, Volume 23, Issue 3, pp 251-253
Date: 04 Mar 2008

The urban region: natural systems in our place, our nourishment, our home range, our future

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Consider dividing the land into two parts…urbanized areas and rural/remote areas. Urban planning sometimes achieves heroic successes both small and large where people are concentrated, but has little interest in the much-larger rural/remote land areas with dispersed people. Meanwhile conservation and other resource planners also achieve large and small miracles, but generally only where people are few. To sustainably mesh both nature and us on land requires seriously linking the two broad approaches, and later the emergence of a new integrated expertise.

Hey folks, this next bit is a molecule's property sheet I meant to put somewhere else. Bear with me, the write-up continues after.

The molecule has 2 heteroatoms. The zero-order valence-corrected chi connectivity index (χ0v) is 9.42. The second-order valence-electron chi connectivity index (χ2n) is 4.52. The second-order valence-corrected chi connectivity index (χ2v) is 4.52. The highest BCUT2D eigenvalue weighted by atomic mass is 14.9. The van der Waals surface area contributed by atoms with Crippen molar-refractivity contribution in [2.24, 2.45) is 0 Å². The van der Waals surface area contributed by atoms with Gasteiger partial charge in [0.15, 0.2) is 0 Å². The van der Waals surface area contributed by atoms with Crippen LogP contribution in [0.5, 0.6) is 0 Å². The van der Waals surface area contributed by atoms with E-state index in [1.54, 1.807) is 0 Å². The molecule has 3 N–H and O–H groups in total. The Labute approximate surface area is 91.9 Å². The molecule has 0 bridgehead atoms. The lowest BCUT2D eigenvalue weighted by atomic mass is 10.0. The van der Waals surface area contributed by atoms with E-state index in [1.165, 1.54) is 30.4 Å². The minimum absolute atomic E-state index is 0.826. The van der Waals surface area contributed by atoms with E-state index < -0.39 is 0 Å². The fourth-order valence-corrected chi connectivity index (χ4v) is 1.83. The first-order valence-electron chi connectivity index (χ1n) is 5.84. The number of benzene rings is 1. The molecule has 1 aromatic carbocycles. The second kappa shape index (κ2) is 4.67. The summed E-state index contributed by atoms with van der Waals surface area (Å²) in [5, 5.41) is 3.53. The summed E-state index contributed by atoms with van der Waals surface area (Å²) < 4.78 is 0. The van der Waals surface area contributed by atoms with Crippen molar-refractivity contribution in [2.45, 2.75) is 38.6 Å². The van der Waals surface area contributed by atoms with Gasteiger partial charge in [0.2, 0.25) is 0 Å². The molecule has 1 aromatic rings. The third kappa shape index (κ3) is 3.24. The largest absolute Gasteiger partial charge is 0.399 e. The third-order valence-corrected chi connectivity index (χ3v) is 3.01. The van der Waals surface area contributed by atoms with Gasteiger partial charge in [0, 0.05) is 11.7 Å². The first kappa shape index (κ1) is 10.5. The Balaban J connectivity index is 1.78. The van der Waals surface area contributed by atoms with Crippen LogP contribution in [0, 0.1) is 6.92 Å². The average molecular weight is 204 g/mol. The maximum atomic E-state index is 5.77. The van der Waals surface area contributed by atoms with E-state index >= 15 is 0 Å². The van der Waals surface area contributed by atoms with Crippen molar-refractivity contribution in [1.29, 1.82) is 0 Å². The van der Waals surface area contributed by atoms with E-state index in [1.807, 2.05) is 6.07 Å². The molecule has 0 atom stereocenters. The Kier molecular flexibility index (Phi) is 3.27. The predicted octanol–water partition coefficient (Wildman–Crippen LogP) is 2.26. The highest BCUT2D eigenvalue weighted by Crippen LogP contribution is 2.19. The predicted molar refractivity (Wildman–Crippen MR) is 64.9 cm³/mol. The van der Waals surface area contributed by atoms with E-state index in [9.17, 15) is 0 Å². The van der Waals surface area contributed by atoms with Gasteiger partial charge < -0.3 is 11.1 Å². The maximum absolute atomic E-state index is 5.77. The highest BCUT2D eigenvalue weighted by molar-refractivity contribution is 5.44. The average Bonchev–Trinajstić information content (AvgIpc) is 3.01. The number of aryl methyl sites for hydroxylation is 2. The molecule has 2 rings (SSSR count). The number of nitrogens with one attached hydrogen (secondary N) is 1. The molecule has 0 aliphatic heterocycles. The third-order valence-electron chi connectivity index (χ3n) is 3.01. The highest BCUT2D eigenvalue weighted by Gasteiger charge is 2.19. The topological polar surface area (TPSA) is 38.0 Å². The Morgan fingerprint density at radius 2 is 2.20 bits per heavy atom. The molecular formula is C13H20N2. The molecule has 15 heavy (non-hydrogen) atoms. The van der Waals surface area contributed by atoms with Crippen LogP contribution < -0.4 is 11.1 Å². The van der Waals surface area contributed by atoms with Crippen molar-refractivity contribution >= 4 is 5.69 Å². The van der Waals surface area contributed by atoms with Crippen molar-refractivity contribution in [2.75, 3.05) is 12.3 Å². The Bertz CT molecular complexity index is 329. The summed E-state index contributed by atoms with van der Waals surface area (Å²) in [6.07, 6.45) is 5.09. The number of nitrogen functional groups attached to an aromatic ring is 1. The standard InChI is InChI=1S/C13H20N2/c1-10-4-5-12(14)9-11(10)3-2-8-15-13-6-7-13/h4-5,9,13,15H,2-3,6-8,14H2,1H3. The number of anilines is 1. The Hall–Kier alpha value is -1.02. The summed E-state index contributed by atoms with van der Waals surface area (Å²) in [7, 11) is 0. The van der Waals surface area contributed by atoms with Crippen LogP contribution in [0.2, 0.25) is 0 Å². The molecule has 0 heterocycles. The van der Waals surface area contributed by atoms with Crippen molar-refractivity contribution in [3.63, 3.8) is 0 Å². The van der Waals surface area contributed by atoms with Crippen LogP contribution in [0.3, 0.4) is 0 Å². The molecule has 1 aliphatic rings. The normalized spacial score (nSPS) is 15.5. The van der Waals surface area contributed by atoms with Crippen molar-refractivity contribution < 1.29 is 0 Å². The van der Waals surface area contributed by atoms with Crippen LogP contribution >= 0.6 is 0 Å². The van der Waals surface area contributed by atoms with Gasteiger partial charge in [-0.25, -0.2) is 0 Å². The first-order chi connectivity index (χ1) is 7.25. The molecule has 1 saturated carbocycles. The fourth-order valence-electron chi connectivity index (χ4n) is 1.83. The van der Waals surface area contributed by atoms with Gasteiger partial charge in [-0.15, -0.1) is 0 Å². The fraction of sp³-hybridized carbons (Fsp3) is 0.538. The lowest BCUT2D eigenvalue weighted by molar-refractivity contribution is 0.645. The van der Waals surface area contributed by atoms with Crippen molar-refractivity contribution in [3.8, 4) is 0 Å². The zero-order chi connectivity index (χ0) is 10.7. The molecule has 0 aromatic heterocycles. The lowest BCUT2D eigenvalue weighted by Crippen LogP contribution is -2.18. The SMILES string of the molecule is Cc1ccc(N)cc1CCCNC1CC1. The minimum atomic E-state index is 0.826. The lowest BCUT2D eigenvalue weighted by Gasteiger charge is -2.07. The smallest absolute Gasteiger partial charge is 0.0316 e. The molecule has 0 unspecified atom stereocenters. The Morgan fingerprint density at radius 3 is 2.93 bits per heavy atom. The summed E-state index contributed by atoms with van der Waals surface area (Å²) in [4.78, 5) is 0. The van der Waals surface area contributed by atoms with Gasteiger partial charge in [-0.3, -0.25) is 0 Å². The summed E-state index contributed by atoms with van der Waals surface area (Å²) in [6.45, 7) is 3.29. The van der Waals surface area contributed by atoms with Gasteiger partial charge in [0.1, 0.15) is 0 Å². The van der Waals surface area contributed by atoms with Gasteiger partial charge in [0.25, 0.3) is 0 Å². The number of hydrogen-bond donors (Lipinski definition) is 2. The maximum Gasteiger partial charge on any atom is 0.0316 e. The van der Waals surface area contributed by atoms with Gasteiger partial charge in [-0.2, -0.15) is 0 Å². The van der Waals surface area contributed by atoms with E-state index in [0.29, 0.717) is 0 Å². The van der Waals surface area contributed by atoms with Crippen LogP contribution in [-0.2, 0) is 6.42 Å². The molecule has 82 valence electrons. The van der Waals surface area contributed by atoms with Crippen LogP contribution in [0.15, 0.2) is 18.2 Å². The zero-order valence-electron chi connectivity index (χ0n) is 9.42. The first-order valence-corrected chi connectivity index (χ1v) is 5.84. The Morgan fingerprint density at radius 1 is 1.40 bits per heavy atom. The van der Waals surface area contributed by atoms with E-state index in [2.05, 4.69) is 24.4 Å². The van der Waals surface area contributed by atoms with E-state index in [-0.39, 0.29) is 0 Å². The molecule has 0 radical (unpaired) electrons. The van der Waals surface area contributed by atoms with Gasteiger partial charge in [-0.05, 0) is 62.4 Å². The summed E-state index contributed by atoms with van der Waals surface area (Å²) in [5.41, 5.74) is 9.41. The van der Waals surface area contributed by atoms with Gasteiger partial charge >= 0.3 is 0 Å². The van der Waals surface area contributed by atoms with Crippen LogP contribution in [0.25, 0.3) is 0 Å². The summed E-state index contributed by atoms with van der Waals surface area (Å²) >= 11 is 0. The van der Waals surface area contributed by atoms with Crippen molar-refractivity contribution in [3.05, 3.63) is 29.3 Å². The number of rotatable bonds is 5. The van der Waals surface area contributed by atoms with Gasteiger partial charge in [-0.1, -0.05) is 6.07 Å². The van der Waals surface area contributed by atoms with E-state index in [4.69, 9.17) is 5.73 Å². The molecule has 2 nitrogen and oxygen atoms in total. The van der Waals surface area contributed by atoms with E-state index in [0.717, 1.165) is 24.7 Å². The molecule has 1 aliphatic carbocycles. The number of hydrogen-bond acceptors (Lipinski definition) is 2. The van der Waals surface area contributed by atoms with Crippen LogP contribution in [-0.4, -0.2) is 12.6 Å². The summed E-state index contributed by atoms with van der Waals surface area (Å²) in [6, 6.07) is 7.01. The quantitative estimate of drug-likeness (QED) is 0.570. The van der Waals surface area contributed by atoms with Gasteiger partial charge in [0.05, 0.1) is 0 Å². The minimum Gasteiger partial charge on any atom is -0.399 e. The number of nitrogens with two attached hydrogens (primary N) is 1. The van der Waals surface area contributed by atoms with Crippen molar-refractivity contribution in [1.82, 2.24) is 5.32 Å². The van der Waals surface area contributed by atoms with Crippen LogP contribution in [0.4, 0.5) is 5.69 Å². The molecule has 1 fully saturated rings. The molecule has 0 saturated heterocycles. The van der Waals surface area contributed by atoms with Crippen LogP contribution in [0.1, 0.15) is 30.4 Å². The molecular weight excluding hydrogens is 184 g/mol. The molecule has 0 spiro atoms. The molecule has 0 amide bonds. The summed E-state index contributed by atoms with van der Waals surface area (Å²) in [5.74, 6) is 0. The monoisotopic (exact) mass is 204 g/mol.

The concept of an urban region looks especially promising. Indeed, “Natural systems in our place, our nourishment, our home range, and our future,” serves as the philosophic framework for the ideas here. Humans have just crossed a threshold. We’ve entered the urban century: worldwide more of us live in urban areas than in rural areas. Steward Pickett points out that Homo sapiens is now an urban species. The city and its interdependent p

Many of the specific ideas here are explored in: Forman, R. T. T. Urban Regions: Ecology and Planning Beyond the City. Cambridge University Press, New York (in press).